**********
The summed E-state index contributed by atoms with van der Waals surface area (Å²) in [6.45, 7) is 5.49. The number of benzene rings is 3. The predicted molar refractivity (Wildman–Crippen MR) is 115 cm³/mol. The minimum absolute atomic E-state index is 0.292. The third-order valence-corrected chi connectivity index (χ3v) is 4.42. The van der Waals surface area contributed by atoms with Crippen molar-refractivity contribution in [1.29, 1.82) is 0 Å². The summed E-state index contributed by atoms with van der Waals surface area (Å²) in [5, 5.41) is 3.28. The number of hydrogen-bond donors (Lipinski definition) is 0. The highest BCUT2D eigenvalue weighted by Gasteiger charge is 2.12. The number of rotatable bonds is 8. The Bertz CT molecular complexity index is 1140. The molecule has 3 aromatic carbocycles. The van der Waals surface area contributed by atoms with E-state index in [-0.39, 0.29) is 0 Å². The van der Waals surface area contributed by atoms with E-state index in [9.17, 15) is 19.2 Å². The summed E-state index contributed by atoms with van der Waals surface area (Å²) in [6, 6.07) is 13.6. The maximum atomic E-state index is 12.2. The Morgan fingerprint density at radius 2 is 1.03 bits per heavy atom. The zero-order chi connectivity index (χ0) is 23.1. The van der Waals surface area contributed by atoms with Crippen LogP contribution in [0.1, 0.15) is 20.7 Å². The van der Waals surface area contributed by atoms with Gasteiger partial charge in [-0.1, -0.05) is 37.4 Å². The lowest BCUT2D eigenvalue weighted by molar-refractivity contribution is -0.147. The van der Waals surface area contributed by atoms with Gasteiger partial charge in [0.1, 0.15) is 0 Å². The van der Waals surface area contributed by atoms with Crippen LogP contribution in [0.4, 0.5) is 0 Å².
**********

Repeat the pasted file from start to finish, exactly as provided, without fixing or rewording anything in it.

The summed E-state index contributed by atoms with van der Waals surface area (Å²) in [6.45, 7) is 5.49. The number of benzene rings is 3. The predicted molar refractivity (Wildman–Crippen MR) is 115 cm³/mol. The minimum absolute atomic E-state index is 0.292. The third-order valence-corrected chi connectivity index (χ3v) is 4.42. The van der Waals surface area contributed by atoms with Crippen molar-refractivity contribution in [1.29, 1.82) is 0 Å². The summed E-state index contributed by atoms with van der Waals surface area (Å²) in [5, 5.41) is 3.28. The number of hydrogen-bond donors (Lipinski definition) is 0. The highest BCUT2D eigenvalue weighted by Gasteiger charge is 2.12. The number of rotatable bonds is 8. The Bertz CT molecular complexity index is 1140. The molecule has 3 aromatic carbocycles. The van der Waals surface area contributed by atoms with E-state index in [-0.39, 0.29) is 0 Å². The van der Waals surface area contributed by atoms with E-state index in [9.17, 15) is 19.2 Å². The summed E-state index contributed by atoms with van der Waals surface area (Å²) in [6, 6.07) is 13.6. The maximum atomic E-state index is 12.2. The Morgan fingerprint density at radius 2 is 1.03 bits per heavy atom. The zero-order chi connectivity index (χ0) is 23.1. The van der Waals surface area contributed by atoms with Crippen LogP contribution in [0.1, 0.15) is 20.7 Å². The van der Waals surface area contributed by atoms with Gasteiger partial charge in [-0.1, -0.05) is 37.4 Å². The lowest BCUT2D eigenvalue weighted by molar-refractivity contribution is -0.147. The van der Waals surface area contributed by atoms with Gasteiger partial charge in [0.1, 0.15) is 0 Å². The van der Waals surface area contributed by atoms with Crippen LogP contribution in [0.4, 0.5) is 0 Å².